Being 200 km from Santiago, Villafranca del Bierzo is the closest point from which cyclists may begin the Camino to receive their “Compostela certificate ” in Santiago. (Those walking must walk at least 100 km to qualify.) This morning we watched group after group disappear down the road. We prefer being behind the cyclists as, although most do try to give some warning, it still startles and if the path is narrow walking pilgrims must move quickly off to the side. Today our walk was through the Valcarce Valley, very narrow with steep sides. The whole way we were crisscrossing the meandering Rio Valcarce and listening to it bubbling over weirs and special dam devices. “Valcarce” is so named because it’s steep walls are like enclosures or prison like. It is also an ideal spot for an ambush. Long ago pilgrims passing through the valley were frequently robbed by bandits or charged high fees by locals for safe passage. The Knights Templar were dedicated to keeping pilgrims safe wherever they travelled. As evident by their many castles, they became a welcome presence to pilgrims on the Camino whom they protected. Las Herrerias ( aka Las Ferrerias), “The Blacksmiths” was so named as iron was mined in the surrounding hills and smelted on the river bank in the Middle Ages. Apparently in the early 20 th century there was also a steel mill here. Note: To add to the confusion of travellers, there is another Las Herrerias just a few kilometres before this one……? Now the main industries are agriculture –cattle farming, growing chestnuts, and a little logging. The local sawmill we passed had one man working and many piles of unsold lumber– very weathered as though they had been there a long time. The Camino pilgrims are also a source of income for all the towns along the way, but this is very seasonal. We are seeing fewer pilgrims than we had expected on this part of the Camino for this time of year. Perhaps, the whole world financial situation has affected even pilgrimages.
Our little hotel is right on the main square (Plaza Mayor) and is well appointed—meaning we can do our laundry here. Actually, they are doing it for us as I write 😊 which is a wonderful treat on the Camino.
Villafranca del Bierzo is a small village in the valley of the mountains and has retained much of its Medieval and Renaissance character. The cathedral is from Roman times and years ago a pope decreed that pilgrims arriving at the “Puerta del Perdon” ( Door of Forgiveness) would receive the same benefits of exemption in Purgatory as in Santiago itself. Villafranca del Bierzo is considered the spiritual capital of El Bierzo and often called the “small Compostela”. Despite the number of pilgrims passing through or staying over, it is a quiet village, perhaps, because it is at the base of the mountains of Galacia which must be climbed over the next two days.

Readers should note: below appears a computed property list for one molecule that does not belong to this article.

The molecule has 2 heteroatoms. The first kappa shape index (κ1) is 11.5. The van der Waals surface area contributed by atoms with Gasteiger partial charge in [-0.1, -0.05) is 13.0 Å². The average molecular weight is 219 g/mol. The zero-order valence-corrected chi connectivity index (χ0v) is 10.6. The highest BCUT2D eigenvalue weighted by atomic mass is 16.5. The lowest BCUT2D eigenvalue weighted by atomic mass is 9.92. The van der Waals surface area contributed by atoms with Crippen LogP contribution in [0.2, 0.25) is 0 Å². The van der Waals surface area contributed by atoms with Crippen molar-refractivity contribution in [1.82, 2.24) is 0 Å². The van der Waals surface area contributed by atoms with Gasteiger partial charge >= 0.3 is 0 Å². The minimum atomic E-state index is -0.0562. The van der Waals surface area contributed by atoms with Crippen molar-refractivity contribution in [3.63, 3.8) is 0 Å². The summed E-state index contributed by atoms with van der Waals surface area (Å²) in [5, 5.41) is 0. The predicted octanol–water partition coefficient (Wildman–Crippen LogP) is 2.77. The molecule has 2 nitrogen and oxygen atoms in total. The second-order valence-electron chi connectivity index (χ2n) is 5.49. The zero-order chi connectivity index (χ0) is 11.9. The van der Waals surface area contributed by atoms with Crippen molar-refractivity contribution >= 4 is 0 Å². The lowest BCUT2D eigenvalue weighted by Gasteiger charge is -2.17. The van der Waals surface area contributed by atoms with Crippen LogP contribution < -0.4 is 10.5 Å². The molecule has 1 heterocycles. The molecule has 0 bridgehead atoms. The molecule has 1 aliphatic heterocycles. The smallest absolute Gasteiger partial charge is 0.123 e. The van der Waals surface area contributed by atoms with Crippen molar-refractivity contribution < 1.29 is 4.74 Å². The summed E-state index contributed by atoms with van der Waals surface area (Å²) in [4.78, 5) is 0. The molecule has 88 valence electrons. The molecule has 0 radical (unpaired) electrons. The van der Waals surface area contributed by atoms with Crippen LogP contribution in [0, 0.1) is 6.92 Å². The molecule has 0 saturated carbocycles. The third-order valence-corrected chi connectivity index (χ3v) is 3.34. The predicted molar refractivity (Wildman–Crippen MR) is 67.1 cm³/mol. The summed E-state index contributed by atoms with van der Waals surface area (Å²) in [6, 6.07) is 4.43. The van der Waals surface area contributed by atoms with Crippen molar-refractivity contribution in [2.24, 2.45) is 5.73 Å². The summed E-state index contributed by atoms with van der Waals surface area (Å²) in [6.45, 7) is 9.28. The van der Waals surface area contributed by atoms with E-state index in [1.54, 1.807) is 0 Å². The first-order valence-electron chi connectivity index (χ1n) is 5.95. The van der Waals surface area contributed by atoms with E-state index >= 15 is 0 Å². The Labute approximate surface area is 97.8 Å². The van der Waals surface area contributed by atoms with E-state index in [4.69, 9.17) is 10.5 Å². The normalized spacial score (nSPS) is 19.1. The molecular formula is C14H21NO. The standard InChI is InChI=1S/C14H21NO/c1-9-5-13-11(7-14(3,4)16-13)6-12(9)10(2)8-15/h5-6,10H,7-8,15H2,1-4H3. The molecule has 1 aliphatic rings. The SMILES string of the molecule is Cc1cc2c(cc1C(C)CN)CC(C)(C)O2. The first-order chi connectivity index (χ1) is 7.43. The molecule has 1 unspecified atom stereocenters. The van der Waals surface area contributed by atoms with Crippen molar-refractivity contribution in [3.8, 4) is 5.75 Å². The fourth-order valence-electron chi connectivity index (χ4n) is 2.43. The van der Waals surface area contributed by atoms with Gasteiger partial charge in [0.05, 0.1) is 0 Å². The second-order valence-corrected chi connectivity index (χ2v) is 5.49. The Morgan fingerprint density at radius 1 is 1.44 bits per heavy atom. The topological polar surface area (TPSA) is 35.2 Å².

Unfortunately, we both had the worst meals we have had in all of our time on the Camino. Rod had ordered “pulpo” which is octopus and always good in Spain. His meal resembled old shoe laces and did not taste much better. Delana chose to have a “hamburgeusa” and she should have known better. It was very, very rare even after being cooked again. However, our coffee was delicious as always and the company was great.
There is not much more to say except we are doing fine and having a grand time.
We awakened to a dark, cloudy day with rain pounding the slate rooftops. Being west coasters, we know rain, but this was RAIN! Rod was working on an alternate plan for the day, like taking a bus or taxi to the next village. As the following day was our rest day, we would take a bus or taxi back here and walk the distance then. This sounded too complicated to Delana, who said she would rather walk in the rain. So, we compromised and ordered another cafe con leche
After slowly getting our wet weather gear on ( this was going to be a real test of it) we ambled out. The rain had stopped! The skies were clearing!
We walked the 10 Km, outfitted for rain, just in case, and arrived at Villafranca del Bierzo hot and sweating.
Although the whole walk was next to a secondary road, as there was not much traffic it was fine. We enjoyed the vineyards, groves of chestnut trees, and well maintained vegetable gardens. For a short time a young Brazilian woman walked with us. She had gone to North Vancouver a few years ago as an au pair to learn English. She was lovely, but had only 10 days to get to Santiago so needed to maintain a pace much faster than ours!